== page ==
#### 1. Introduction

Topological defects produced by field theories including generalized kinematic terms have been an issue of great interest in the latest years. Usually these models include higher derivatives dynamic terms, but sometimes the generalizations are caused by the introduction of some generalized parameter or function in the kinetic terms. These modified theories named as -theories arose initially as effective cosmological models for inflationary evolution [1]. Later the -theories were permeating other issues of field theory and cosmology such as dark matter [2], strong gravitational waves [3], the tachyon matter problem [4], and ghost condensates [5]. It is worth emphasizing the possibility that these theories can arise naturally within the context of string theory. Several studies concerning the topological structure of the -theories have shown that they also engender topological solitons [6–22]; in general, they can present some new characteristics when compared those of the usual ones [23].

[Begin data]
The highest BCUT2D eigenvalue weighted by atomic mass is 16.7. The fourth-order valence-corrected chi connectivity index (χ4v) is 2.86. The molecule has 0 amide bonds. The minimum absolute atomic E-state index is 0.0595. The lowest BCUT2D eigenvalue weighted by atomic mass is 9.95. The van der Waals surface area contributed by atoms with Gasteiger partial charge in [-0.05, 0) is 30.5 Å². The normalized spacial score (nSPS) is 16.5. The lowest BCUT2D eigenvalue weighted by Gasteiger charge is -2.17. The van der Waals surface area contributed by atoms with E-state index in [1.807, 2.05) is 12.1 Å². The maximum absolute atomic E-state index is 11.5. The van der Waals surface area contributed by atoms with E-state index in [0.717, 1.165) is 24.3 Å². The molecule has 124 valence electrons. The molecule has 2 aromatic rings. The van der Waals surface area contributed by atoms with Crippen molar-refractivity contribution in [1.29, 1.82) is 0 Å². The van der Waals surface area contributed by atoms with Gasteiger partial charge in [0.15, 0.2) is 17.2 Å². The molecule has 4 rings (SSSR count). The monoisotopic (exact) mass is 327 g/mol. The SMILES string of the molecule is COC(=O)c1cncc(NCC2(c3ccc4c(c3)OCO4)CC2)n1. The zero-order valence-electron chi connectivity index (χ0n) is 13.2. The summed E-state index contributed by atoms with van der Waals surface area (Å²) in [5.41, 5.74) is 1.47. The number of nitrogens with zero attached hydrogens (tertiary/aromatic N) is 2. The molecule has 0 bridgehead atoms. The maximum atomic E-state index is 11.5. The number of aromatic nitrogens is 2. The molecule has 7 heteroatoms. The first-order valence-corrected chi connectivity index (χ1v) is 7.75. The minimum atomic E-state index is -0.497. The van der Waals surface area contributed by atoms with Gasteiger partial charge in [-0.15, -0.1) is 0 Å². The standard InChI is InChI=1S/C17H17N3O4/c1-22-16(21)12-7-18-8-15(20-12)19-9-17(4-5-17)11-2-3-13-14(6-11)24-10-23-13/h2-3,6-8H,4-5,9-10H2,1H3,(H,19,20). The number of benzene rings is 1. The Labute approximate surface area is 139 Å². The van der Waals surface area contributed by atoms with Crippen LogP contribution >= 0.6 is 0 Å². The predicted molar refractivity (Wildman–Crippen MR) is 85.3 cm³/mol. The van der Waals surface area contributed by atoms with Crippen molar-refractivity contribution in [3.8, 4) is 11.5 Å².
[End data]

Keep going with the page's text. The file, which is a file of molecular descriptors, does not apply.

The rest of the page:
Compactons were defined as solitons with finite wavelength in the pioneer work [1] and so far they have been the subject of several studies, since models containing topological defects have been used to represent particles and cosmological objects such as cosmic strings [24]. A particular arrangement of particles can be represented by a group of compactons and in this case we will not have the problem of the superposition of particles (or defects) due to the fact that compactons do not carry a “tail” in its asymptotic decay. We also point out that compact vortices and skyrmions are intrinsically connected with recent advances in the miniaturization of magnetic materials at the nanometric scale for spintronic applications [25–27]. Compact topological defects have gained greater attention as effective low-energy models for QCD concerning skyrmions, where nonperturbative results at the classic level have been reached [28]. Compact solutions were also successfully employed in the description of boson stars [29] and in baby Skyrme models [30, 31].